Bornella sarape

Photo courtesy of Dr. Hans Bertsch

Bornella sarape Bertsch, 1980

To our knowledge, this species has not been collected since it was named. Hans originally named Bornella sarape based on holotype specimens he and several others had collected from the type locality of Bahía Carisalito, 4 km north of Las Cruces (east of La Paz), Baja California Sur (24E 13' N; 110E 05' W). Several years later, Gary MacDonald and James Lance collected two specimens intertidally at Sayulita, Nayarit, Mexico.

The 42 mm long living specimen we illustrate here was collected by Ali on 2 June 2002 at Los Arcos, Bahía de Banderas, Jalisco, Mexico. They represent the first record of this species in the state of Jalisco, and, as mentioned, the first sighting of this species in more than 25 years!

As can be seen by the photos, it is an extremely cryptic species , which most likely helps account for the rarity of its being found by researchers. The following description is taken from Hans' original paper.

"...This species has a thin, laterally compressed body. It is yellow-brown, covered with irregular black markings. Dorsal processes and rhinophore sheaths have the same coloration. The mouth opening is surrounded laterally with oral lobes, each consisting of 2 rows of papilae, 4 smaller papillae at the base of 6 larger ones.

A dorsal ridge extends lengthwise down the animal's body. The ridge begins as two separate ridges coming from the rhinophoral sheaths, fusing medially, and then terminating. The whitish-colored dorsal anal opening is immediately anterior to the second pair of dorsal processes, and opens just to the right of the dorsal ridge. This was not illustrated in the original description , but is clearly visible in the accompanying photographs.

Each rhinophore is nestled in a large, flattened rhinophoral sheath. The sheath branches distally (at one-half to two-thirds its length) into a round portion enclosing the rhinophore stalk, and a flat, palmate-shaped flap.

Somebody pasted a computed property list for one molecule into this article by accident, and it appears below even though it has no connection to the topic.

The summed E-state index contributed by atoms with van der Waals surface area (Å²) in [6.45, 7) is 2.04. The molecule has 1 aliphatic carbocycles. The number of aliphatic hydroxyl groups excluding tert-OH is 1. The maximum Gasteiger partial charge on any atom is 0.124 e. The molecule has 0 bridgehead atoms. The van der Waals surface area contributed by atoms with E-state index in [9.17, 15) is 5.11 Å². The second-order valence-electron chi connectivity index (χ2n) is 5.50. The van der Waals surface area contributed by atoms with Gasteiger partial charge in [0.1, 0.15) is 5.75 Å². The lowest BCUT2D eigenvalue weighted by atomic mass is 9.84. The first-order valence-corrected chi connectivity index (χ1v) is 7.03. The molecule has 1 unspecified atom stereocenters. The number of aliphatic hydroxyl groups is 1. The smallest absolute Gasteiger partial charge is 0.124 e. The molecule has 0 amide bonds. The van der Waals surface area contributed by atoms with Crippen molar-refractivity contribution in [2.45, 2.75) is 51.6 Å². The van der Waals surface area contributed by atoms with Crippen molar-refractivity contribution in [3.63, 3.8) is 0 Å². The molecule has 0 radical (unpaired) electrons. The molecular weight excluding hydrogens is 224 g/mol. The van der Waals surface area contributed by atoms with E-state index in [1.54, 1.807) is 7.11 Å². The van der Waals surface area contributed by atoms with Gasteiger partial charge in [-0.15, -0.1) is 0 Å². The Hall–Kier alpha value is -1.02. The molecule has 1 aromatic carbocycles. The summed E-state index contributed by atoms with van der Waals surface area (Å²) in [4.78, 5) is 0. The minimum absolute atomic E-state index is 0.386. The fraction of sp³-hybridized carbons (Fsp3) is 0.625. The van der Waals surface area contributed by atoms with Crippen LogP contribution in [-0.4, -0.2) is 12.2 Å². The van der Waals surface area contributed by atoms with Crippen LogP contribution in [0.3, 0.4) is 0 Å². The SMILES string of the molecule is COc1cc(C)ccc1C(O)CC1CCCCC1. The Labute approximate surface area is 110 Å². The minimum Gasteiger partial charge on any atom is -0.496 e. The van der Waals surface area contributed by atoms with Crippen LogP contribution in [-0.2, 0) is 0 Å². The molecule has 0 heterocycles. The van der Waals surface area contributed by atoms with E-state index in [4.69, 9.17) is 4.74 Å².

There are 3 to 4 pairs of branching dorsal processes. Gills are positioned at the junction of the main stalk and the branchings. The gills are uni- or bi-pinnate, and are a translucent whitish color; they are not prominent, but can be seen fairly easily with a dissecting microscope.

The radula consists of a series of rows, each with a prominent median tooth flanked by smooth, claw-shaped laterals. The central tooth has a large, chevron-shaped cusp with a depression behind it into which the convex undersurface of the adjacent tooth fits. The sides of the cusp are grooved, resulting in a series of small basal denticles. The jaw has the rounded shape characteristic of most dendronotids..."

Bornella sarape swims by lateral bending of its body, with all its appendages waving and flapping through the water.
Hans chose the specific name sarape in reference to the brightly-colored traditional Mexican blanket that is worn around the shoulders.

Hans Bertsch and Alicia Hermosillo

Alicia Hermosillo and Hans Bertsch

Alicia is a Ph.D. candidate at the Universidad de Guadalajara, working on the ecology and taxonomy of opisthobranchs in Bahía de Banderas. Hans recently visited her, and was called "Buzo Clásico" (Classic Diver) because of his worn out and ancient equipment.

This photograph shows Ali using her high-tech digital camera to photograph specimens collected. It was taken in front of the Buceo Vallartech dive shop (owned and operated by Roberto Chavez Arce), in Puerto Vallarta.

Hans can be contacted at

Alicia can be contacted at

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